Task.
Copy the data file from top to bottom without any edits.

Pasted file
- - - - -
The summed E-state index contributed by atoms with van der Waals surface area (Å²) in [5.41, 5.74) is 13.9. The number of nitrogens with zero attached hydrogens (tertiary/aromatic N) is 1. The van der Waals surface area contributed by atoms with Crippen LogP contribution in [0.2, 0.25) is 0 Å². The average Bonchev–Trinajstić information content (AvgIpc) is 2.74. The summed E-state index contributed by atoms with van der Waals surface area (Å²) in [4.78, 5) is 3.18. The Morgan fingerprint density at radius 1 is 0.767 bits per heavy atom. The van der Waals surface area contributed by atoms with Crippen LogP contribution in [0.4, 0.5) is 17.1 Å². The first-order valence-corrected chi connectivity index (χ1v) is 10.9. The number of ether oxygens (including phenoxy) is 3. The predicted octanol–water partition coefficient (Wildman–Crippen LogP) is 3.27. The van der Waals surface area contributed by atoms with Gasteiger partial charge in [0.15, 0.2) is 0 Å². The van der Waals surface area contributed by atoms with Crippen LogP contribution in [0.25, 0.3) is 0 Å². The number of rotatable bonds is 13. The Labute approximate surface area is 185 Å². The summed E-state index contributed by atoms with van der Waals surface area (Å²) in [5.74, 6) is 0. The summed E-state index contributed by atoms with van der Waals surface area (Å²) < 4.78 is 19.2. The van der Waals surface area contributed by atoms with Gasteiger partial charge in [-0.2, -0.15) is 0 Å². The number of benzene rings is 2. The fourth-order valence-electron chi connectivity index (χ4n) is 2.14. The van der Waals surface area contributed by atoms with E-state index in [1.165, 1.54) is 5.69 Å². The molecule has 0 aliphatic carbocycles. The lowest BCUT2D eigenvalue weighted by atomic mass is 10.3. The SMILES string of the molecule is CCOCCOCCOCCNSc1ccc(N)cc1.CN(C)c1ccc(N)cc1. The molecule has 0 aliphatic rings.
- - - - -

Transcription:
The summed E-state index contributed by atoms with van der Waals surface area (Å²) in [5.41, 5.74) is 13.9. The number of nitrogens with zero attached hydrogens (tertiary/aromatic N) is 1. The van der Waals surface area contributed by atoms with Crippen LogP contribution in [0.2, 0.25) is 0 Å². The average Bonchev–Trinajstić information content (AvgIpc) is 2.74. The summed E-state index contributed by atoms with van der Waals surface area (Å²) in [4.78, 5) is 3.18. The Morgan fingerprint density at radius 1 is 0.767 bits per heavy atom. The van der Waals surface area contributed by atoms with Crippen LogP contribution in [0.4, 0.5) is 17.1 Å². The first-order valence-corrected chi connectivity index (χ1v) is 10.9. The number of ether oxygens (including phenoxy) is 3. The predicted octanol–water partition coefficient (Wildman–Crippen LogP) is 3.27. The van der Waals surface area contributed by atoms with Gasteiger partial charge in [0.15, 0.2) is 0 Å². The van der Waals surface area contributed by atoms with Crippen LogP contribution in [0.25, 0.3) is 0 Å². The number of rotatable bonds is 13. The Labute approximate surface area is 185 Å². The summed E-state index contributed by atoms with van der Waals surface area (Å²) in [5.74, 6) is 0. The summed E-state index contributed by atoms with van der Waals surface area (Å²) < 4.78 is 19.2. The van der Waals surface area contributed by atoms with Gasteiger partial charge in [-0.2, -0.15) is 0 Å². The number of benzene rings is 2. The fourth-order valence-electron chi connectivity index (χ4n) is 2.14. The van der Waals surface area contributed by atoms with E-state index in [1.165, 1.54) is 5.69 Å². The molecule has 0 aliphatic carbocycles. The lowest BCUT2D eigenvalue weighted by atomic mass is 10.3. The SMILES string of the molecule is CCOCCOCCOCCNSc1ccc(N)cc1.CN(C)c1ccc(N)cc1. The molecule has 0 aliphatic rings.